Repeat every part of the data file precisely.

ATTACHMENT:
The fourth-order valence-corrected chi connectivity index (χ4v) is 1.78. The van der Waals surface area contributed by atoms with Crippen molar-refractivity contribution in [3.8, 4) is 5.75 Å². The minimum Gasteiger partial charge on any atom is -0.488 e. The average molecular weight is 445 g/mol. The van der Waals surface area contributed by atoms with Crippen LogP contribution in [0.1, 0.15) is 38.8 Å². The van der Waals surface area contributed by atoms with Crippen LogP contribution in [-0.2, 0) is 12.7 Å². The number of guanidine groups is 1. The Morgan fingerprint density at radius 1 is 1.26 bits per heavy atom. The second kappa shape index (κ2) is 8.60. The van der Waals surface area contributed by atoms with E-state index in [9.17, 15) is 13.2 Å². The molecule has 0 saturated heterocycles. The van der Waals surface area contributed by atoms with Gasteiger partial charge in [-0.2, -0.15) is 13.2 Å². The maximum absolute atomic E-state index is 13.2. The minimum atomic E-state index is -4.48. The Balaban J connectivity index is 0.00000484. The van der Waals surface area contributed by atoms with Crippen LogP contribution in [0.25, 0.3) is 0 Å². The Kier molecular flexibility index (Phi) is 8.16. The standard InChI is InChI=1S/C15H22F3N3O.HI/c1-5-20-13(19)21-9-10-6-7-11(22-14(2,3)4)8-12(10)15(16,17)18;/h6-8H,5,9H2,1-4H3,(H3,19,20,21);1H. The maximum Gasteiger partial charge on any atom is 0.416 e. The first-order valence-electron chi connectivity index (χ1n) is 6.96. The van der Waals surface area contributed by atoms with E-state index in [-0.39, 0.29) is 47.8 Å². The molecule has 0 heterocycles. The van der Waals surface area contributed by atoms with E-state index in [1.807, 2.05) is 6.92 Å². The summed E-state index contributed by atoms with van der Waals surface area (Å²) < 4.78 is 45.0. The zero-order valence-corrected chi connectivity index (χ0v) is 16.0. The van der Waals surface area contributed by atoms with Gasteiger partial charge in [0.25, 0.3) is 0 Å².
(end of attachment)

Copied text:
The fourth-order valence-corrected chi connectivity index (χ4v) is 1.78. The van der Waals surface area contributed by atoms with Crippen molar-refractivity contribution in [3.8, 4) is 5.75 Å². The minimum Gasteiger partial charge on any atom is -0.488 e. The average molecular weight is 445 g/mol. The van der Waals surface area contributed by atoms with Crippen LogP contribution in [0.1, 0.15) is 38.8 Å². The van der Waals surface area contributed by atoms with Crippen LogP contribution in [-0.2, 0) is 12.7 Å². The number of guanidine groups is 1. The Morgan fingerprint density at radius 1 is 1.26 bits per heavy atom. The second kappa shape index (κ2) is 8.60. The van der Waals surface area contributed by atoms with E-state index in [9.17, 15) is 13.2 Å². The molecule has 0 saturated heterocycles. The van der Waals surface area contributed by atoms with Gasteiger partial charge in [-0.2, -0.15) is 13.2 Å². The maximum absolute atomic E-state index is 13.2. The minimum atomic E-state index is -4.48. The Balaban J connectivity index is 0.00000484. The van der Waals surface area contributed by atoms with Crippen LogP contribution in [0.25, 0.3) is 0 Å². The Kier molecular flexibility index (Phi) is 8.16. The standard InChI is InChI=1S/C15H22F3N3O.HI/c1-5-20-13(19)21-9-10-6-7-11(22-14(2,3)4)8-12(10)15(16,17)18;/h6-8H,5,9H2,1-4H3,(H3,19,20,21);1H. The maximum Gasteiger partial charge on any atom is 0.416 e. The first-order valence-electron chi connectivity index (χ1n) is 6.96. The van der Waals surface area contributed by atoms with E-state index in [-0.39, 0.29) is 47.8 Å². The molecule has 0 heterocycles. The van der Waals surface area contributed by atoms with E-state index in [1.807, 2.05) is 6.92 Å². The summed E-state index contributed by atoms with van der Waals surface area (Å²) < 4.78 is 45.0. The zero-order valence-corrected chi connectivity index (χ0v) is 16.0. The van der Waals surface area contributed by atoms with Gasteiger partial charge in [0.25, 0.3) is 0 Å².